Einstein went back to the drawing board and puzzled over incorporating accelerated motion into his theory of Special Relativity so that he could account for things like Gravity. Eventually what he realized was that space and time were being bent by gravity. The stronger the gravitational force, the stronger that space and time were bent. He also realized that time in different levels of gravity runs at different rates. That is to say, the higher gravity is, the slower time flows for particles within that gravity field. This is Einstein's General Theory of Relativity.

Imagine you have a molecule undergoing radioactive decay. As you may recall from high school, radioactive decay happens with a logarithmic curve. At the beginning, lots of particles are emitted, but over time, the rate at which they are released slows down. Scientists can't precisely say when all of the particles will be emitted, but they can estimate fairly accurately when half of them will -This is what is known as the half-life. What they have found though is that if you are in higher gravity, the half-life is longer, because time runs slower.

This effect is so pronounced that it even affects GPS satellites orbiting the earth. If they didn't take relativity into account, they would be off by a significant amount. We are literally living in a slower timeframe than stuff floating around in space (we experience more gravity here than they do up there). Think about that at your next birthday. If you were in space, you'd already be older than you are now. Not by much. Even after 20 years in space, you wouldn't even be a year older.

Einstein realized something while creating General Relativity. Imagine you are inside an elevator (so you can't see outside of it), and you drop an object and it falls to the ground. You must be on earth, right? Not necessarily. You might be in space on a rocket that is accelerating. It acts similar to gravity, even though it isn't. Now imagine you go to drop the object but it just floats away instead. You must be in space, right? Not necessarily. You might be in an elevator that is dropping down an elevator shaft. Falling can be a lot like being weightless in space.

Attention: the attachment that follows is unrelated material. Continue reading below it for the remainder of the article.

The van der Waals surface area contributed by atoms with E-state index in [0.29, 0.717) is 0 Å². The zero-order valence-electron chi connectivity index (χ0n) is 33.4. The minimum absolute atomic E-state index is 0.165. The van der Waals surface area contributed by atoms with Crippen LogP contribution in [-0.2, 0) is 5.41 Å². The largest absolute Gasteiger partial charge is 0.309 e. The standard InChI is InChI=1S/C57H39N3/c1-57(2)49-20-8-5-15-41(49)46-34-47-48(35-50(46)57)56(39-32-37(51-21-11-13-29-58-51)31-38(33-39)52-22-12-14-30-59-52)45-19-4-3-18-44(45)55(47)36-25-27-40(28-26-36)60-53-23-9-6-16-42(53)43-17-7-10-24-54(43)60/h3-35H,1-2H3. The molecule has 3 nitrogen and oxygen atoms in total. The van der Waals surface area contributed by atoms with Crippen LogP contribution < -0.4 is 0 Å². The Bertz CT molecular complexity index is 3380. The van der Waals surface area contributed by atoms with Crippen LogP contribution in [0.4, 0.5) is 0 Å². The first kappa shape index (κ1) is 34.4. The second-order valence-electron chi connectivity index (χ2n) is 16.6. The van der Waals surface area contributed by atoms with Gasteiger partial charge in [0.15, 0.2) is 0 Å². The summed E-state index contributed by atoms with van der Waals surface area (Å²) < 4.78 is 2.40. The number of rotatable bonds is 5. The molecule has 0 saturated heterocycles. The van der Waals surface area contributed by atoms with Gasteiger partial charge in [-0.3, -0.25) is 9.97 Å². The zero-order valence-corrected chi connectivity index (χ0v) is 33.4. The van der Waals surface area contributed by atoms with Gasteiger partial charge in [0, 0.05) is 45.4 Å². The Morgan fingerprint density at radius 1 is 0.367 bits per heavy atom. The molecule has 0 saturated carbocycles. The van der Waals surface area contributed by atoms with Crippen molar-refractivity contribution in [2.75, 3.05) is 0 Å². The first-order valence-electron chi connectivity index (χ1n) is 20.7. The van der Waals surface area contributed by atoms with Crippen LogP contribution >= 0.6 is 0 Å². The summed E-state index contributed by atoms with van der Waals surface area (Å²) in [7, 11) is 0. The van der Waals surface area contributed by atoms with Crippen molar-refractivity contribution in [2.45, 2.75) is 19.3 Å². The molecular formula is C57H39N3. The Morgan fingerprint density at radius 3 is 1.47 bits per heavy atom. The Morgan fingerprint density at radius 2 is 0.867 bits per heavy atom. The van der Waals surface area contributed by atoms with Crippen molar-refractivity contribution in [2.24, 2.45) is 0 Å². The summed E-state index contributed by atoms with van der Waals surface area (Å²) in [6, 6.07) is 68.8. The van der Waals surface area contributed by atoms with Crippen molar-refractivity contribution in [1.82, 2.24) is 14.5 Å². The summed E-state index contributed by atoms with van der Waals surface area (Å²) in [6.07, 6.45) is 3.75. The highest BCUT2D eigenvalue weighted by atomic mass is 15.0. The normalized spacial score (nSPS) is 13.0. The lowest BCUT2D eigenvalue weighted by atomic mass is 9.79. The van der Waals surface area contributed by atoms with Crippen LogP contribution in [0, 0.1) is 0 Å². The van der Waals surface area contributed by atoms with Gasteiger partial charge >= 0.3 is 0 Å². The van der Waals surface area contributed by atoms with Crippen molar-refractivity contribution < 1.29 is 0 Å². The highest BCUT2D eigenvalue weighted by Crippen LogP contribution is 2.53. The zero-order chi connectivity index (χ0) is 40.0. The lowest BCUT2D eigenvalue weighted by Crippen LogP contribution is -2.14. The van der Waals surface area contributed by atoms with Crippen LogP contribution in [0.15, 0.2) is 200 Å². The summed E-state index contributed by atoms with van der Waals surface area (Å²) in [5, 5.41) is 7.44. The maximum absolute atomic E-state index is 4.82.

One common misconception about space is the concept of weightlessness. We see astronauts floating outside their ship and think that they must be experiencing no gravity. Not true, they are. Astronauts up on the international space station experience gravity just like you and me, but the difference is that they are also moving really fast horizontally. As in more than 17,500 mph.

Imagine you have a cannon and you fire a cannonball. It will make a curve out and then down as gravity pulls the ball down. Now imagine you crank up the power of the cannon. As you increase the power, the ball goes further and further. Eventually, when you crank the speed of the ball up above 17,500 mph, it goes so far that when it begins to curve downwards, the earth is also curving downwards. The ball keeps falling, but the earth keeps curving down, so the distance between the ball and the earth will actually decrease only by a small amount, none, or it will actually increase, even though the ball is still falling - the reason being that the earth is curving downward faster than the ball is falling.

So I've talked about Special and General Relativity, and you are wondering what this has to do with black holes? That's coming up next.

Continue to Part 4